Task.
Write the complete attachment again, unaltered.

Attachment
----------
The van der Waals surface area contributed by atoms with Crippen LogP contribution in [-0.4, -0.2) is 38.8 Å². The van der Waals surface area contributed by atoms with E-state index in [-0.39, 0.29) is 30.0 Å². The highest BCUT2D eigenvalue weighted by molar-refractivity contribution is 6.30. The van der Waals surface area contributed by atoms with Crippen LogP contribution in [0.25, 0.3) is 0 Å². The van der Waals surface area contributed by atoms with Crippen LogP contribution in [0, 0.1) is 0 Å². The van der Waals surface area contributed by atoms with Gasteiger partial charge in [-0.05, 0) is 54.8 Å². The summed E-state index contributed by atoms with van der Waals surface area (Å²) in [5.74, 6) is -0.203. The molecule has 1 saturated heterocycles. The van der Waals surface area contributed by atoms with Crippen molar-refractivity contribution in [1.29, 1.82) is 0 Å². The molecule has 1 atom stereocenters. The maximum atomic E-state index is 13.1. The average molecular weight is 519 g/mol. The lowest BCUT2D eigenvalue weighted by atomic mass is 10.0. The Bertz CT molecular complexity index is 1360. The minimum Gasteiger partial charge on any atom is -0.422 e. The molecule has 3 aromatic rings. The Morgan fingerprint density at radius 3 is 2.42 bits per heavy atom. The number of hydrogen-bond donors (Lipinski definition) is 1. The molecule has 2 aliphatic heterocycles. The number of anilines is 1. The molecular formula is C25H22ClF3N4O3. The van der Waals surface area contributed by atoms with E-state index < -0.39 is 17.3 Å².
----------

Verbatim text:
The van der Waals surface area contributed by atoms with Crippen LogP contribution in [-0.4, -0.2) is 38.8 Å². The van der Waals surface area contributed by atoms with E-state index in [-0.39, 0.29) is 30.0 Å². The highest BCUT2D eigenvalue weighted by molar-refractivity contribution is 6.30. The van der Waals surface area contributed by atoms with Crippen LogP contribution in [0.25, 0.3) is 0 Å². The van der Waals surface area contributed by atoms with Crippen LogP contribution in [0, 0.1) is 0 Å². The van der Waals surface area contributed by atoms with Gasteiger partial charge in [-0.05, 0) is 54.8 Å². The summed E-state index contributed by atoms with van der Waals surface area (Å²) in [5.74, 6) is -0.203. The molecule has 1 saturated heterocycles. The van der Waals surface area contributed by atoms with Crippen molar-refractivity contribution in [1.29, 1.82) is 0 Å². The molecule has 1 atom stereocenters. The maximum atomic E-state index is 13.1. The average molecular weight is 519 g/mol. The lowest BCUT2D eigenvalue weighted by atomic mass is 10.0. The Bertz CT molecular complexity index is 1360. The minimum Gasteiger partial charge on any atom is -0.422 e. The molecule has 3 aromatic rings. The Morgan fingerprint density at radius 3 is 2.42 bits per heavy atom. The number of hydrogen-bond donors (Lipinski definition) is 1. The molecule has 2 aliphatic heterocycles. The number of anilines is 1. The molecular formula is C25H22ClF3N4O3. The van der Waals surface area contributed by atoms with E-state index < -0.39 is 17.3 Å².